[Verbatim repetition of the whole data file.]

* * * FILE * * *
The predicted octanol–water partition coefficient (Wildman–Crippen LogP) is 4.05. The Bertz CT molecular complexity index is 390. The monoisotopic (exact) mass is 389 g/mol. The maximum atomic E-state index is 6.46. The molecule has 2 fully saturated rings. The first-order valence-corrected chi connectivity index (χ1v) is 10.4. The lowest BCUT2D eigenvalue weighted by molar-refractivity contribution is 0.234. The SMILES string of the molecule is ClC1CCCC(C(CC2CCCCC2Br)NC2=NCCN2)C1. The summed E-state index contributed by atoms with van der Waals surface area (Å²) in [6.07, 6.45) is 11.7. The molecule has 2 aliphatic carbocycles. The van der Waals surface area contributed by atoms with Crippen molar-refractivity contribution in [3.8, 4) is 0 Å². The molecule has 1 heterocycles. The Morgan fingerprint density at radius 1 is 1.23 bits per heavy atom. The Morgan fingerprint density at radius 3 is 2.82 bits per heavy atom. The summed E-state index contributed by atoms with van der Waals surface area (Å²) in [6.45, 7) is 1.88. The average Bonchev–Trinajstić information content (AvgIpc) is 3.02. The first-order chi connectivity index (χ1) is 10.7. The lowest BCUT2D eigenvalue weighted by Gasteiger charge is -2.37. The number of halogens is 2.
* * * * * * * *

The predicted octanol–water partition coefficient (Wildman–Crippen LogP) is 4.05. The Bertz CT molecular complexity index is 390. The monoisotopic (exact) mass is 389 g/mol. The maximum atomic E-state index is 6.46. The molecule has 2 fully saturated rings. The first-order valence-corrected chi connectivity index (χ1v) is 10.4. The lowest BCUT2D eigenvalue weighted by molar-refractivity contribution is 0.234. The SMILES string of the molecule is ClC1CCCC(C(CC2CCCCC2Br)NC2=NCCN2)C1. The summed E-state index contributed by atoms with van der Waals surface area (Å²) in [6.07, 6.45) is 11.7. The molecule has 2 aliphatic carbocycles. The van der Waals surface area contributed by atoms with Crippen molar-refractivity contribution in [3.8, 4) is 0 Å². The molecule has 1 heterocycles. The Morgan fingerprint density at radius 1 is 1.23 bits per heavy atom. The Morgan fingerprint density at radius 3 is 2.82 bits per heavy atom. The summed E-state index contributed by atoms with van der Waals surface area (Å²) in [6.45, 7) is 1.88. The average Bonchev–Trinajstić information content (AvgIpc) is 3.02. The first-order chi connectivity index (χ1) is 10.7. The lowest BCUT2D eigenvalue weighted by Gasteiger charge is -2.37. The number of halogens is 2.